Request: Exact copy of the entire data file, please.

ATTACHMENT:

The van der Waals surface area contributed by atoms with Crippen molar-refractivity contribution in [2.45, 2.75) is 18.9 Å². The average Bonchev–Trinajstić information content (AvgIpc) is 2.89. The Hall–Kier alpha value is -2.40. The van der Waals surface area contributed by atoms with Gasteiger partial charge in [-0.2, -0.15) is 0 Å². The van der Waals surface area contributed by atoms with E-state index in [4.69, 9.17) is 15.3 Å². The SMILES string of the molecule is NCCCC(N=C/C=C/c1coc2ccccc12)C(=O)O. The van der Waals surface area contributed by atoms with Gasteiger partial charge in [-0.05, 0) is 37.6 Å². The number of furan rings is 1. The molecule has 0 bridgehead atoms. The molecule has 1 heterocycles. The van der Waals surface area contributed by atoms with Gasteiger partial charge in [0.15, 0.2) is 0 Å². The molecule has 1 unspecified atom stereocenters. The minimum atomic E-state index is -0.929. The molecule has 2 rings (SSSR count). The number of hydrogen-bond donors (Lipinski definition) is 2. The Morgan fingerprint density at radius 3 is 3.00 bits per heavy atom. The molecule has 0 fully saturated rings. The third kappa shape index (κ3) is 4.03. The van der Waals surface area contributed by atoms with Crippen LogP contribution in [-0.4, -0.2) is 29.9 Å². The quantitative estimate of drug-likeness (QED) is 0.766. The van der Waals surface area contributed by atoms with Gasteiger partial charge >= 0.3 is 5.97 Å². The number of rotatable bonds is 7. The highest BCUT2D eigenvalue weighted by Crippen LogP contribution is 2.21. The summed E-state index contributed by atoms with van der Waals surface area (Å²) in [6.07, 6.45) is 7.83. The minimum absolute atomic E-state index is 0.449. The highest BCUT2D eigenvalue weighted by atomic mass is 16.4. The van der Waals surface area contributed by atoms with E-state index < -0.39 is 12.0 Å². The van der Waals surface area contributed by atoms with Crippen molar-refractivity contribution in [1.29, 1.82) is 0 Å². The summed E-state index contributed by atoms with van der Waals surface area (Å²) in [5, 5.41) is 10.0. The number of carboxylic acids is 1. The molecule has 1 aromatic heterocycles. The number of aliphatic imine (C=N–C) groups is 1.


The van der Waals surface area contributed by atoms with Crippen molar-refractivity contribution in [2.45, 2.75) is 18.9 Å². The average Bonchev–Trinajstić information content (AvgIpc) is 2.89. The Hall–Kier alpha value is -2.40. The van der Waals surface area contributed by atoms with Gasteiger partial charge in [-0.2, -0.15) is 0 Å². The van der Waals surface area contributed by atoms with E-state index in [4.69, 9.17) is 15.3 Å². The SMILES string of the molecule is NCCCC(N=C/C=C/c1coc2ccccc12)C(=O)O. The van der Waals surface area contributed by atoms with Gasteiger partial charge in [-0.05, 0) is 37.6 Å². The number of furan rings is 1. The molecule has 0 bridgehead atoms. The molecule has 1 heterocycles. The van der Waals surface area contributed by atoms with Gasteiger partial charge in [0.15, 0.2) is 0 Å². The molecule has 1 unspecified atom stereocenters. The minimum atomic E-state index is -0.929. The molecule has 2 rings (SSSR count). The number of hydrogen-bond donors (Lipinski definition) is 2. The Morgan fingerprint density at radius 3 is 3.00 bits per heavy atom. The molecule has 0 fully saturated rings. The third kappa shape index (κ3) is 4.03. The van der Waals surface area contributed by atoms with Crippen LogP contribution in [-0.4, -0.2) is 29.9 Å². The quantitative estimate of drug-likeness (QED) is 0.766. The van der Waals surface area contributed by atoms with Gasteiger partial charge >= 0.3 is 5.97 Å². The number of rotatable bonds is 7. The highest BCUT2D eigenvalue weighted by Crippen LogP contribution is 2.21. The summed E-state index contributed by atoms with van der Waals surface area (Å²) in [6.07, 6.45) is 7.83. The minimum absolute atomic E-state index is 0.449. The highest BCUT2D eigenvalue weighted by atomic mass is 16.4. The van der Waals surface area contributed by atoms with E-state index < -0.39 is 12.0 Å². The van der Waals surface area contributed by atoms with Crippen molar-refractivity contribution in [1.29, 1.82) is 0 Å². The summed E-state index contributed by atoms with van der Waals surface area (Å²) in [5, 5.41) is 10.0. The number of carboxylic acids is 1. The molecule has 1 aromatic heterocycles. The number of aliphatic imine (C=N–C) groups is 1.